The Classist History Behind Bad Bunny's 'Bichiyal'Historians in the News
tags: music, popular culture, sexism, Puerto Rico, Latino/a, Reggaeton, misogyny, slang
Puerto Rico remained the main producer of reggaeton for years, even as the genre endured two waves of criminalization and persecution in the late 90s and early 2000s, according to Verónica Dávila, a PhD candidate at Northwestern University. The first came under the administration of Governor Pedro Rosselló in 1993 and continued in the early 2000s with Senator Velda González. Both waves waged war on Puerto Rico's poorest communities, as writer Marisol Lebrón described in the Boston Review, and pushed the narrative that reggaeton was intrinsically linked to criminal activity in housing projects and low-income communities. Reggaetoneros fought back through their lyrics, with songs such as Ivy Queen's "Somos Raperos Pero No Delincuentes" (or "We Are Rappers Not Felons") and Eddie Dee's "Censurarme" (or "Censor Me").
As a result, reggaeton's lyrics became cleaner, romantic and pop-influenced. Eventually, "yal" fell out of vogue as slang in local artists' lyrics as they distanced from the genre's roots. "Bicha," on the other hand, flourished as a colloquial term in the island's youth scene, eventually becoming a widely known slang word.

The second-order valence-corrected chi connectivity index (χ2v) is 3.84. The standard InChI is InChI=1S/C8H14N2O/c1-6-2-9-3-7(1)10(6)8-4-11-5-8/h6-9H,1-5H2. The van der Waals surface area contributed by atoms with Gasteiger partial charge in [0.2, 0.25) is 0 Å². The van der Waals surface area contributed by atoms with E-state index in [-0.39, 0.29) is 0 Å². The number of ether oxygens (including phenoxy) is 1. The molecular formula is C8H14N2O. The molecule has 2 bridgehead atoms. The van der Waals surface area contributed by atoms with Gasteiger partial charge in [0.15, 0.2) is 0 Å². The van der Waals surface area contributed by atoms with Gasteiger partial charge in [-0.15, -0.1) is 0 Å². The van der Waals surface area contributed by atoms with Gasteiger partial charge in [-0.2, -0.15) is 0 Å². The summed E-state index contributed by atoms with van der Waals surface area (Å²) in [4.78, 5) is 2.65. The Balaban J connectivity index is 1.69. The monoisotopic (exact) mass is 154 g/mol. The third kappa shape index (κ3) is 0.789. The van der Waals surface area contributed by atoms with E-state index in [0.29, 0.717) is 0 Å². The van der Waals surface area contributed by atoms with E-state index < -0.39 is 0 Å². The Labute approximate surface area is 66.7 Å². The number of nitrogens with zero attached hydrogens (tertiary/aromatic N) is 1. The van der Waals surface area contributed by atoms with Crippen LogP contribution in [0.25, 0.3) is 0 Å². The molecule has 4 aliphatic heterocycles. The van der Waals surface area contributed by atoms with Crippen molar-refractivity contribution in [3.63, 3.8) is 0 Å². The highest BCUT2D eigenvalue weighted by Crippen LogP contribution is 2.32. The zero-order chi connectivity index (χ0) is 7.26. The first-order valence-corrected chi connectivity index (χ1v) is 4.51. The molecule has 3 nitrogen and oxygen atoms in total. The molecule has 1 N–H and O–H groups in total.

By the early 2010s, though, Puerto Rico came face-to-face with an economic crisis that eventually led to a Congress-imposed fiscal oversight board in 2016. And along with the financial slump came the return of the "yal." But this time, the term jumped out of reggaeton lyrics and into the colloquial vernacular of Puerto Ricans, who used it to describe a trite stereotype of the island's poorest women.
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